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Keith's Corner: Entry 2: Working with tiny tots

Type: Article

In his second diary entry, Keith discusses the importance of communicating with young learners and the need to think on your feet when things don’t go to plan!

Getting through the door

The youngest visitor we’ve had at Anglia School this year was just one year and nine months and the oldest was eight years old. The first question is often the same: will they come through the door? Some children are drawn to the hive of activity they see through the classroom windows - our best advertisement! - and mum or dad will knock and come in to ask what we do and who we are.

Some children stand by the door and scream until they are reassured that they aren’t going to be left behind and that mum or dad isn’t going to disappear and leave them at school while they go and do some shopping. Other children come back again and again but don’t come inside; they just like to stand and stare through the window. Some of these children do become Anglia School children, eventually plucking up the courage to meet some busy children doing art or science and sit down and join in.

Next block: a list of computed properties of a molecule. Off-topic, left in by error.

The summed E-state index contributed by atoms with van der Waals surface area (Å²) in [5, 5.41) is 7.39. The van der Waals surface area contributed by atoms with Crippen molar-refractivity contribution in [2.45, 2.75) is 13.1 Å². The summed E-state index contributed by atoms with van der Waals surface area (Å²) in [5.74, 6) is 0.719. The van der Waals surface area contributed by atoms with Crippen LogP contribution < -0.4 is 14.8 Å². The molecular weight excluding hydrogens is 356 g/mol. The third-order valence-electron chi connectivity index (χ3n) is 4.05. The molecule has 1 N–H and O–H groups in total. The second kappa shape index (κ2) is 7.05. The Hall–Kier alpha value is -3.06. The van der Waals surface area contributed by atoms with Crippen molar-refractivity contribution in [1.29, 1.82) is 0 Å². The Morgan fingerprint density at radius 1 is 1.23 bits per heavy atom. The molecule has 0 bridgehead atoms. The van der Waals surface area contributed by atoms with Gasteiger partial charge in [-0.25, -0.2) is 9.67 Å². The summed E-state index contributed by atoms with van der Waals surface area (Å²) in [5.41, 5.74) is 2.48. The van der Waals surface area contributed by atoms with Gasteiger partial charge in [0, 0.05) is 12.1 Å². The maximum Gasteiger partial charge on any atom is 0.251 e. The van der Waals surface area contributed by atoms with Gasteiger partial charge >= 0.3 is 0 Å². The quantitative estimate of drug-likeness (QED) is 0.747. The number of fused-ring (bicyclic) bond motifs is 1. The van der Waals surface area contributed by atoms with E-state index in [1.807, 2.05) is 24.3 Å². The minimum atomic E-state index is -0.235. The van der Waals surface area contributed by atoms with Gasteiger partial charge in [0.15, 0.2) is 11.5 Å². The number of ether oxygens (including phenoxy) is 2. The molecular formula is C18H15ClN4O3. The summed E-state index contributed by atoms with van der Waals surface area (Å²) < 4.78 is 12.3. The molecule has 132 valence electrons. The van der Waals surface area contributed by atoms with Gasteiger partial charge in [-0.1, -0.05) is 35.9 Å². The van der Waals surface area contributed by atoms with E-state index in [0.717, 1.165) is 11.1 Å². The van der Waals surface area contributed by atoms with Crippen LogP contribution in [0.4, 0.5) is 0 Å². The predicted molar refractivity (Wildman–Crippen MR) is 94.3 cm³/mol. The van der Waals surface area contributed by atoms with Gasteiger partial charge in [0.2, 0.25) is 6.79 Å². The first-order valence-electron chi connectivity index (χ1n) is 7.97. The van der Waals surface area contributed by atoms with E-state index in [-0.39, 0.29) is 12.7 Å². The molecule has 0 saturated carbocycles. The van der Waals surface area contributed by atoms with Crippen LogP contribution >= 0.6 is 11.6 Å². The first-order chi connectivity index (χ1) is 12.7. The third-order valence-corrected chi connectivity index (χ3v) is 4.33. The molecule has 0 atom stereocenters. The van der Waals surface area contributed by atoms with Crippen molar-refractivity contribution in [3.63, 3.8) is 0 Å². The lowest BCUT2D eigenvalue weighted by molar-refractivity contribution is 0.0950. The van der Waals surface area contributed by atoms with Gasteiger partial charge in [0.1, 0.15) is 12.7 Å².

The relationships that our teachers build with such small children are the most important factor in the children’s learning experience, with curriculum coming a distant second. Everything that our young children learn is as a result of how they interact with our teachers. We are so fortunate to have teachers who are naturally curious about the education of very young children and who are also very good at communicating with them, not just in English but in general. Now, we look for this skill or characteristic in our meetings with potential new teachers at Anglia School. If you want to teach with us, you have to be able to communicate with tiny tots!

A flexible curriculum

The curriculum at Anglia School is topic-based and we develop a cycle of skills through these topics. We follow the same principle with the tiny toddlers but rather than maths or science, although they do these too, we focus more on social activities, motor skills and interactive play.

One thing we have learned about working with toddlers is that they are in charge most of the time. We’ve also learned that, in order to get a two year old to do what you want them to do, you have to have a carrot to entice them with, a treat or game to cajole them with or the novelty, speed and duration of an activity can win them over too. This has meant that our learning plans have had to be flexible with this age group. We plan, yes, but we have to be ready to move away from what we had prepared and follow our instincts and the reactions, interests and energy levels of the very young children who come to us.

Now, our toddler group has a clear slot in the day and we have regulars who are growing up quickly at Anglia School. It’s a joy to watch as they move from running around wildly or feeling lost to being used to a routine. Sometimes they even tell us the right way to do things!

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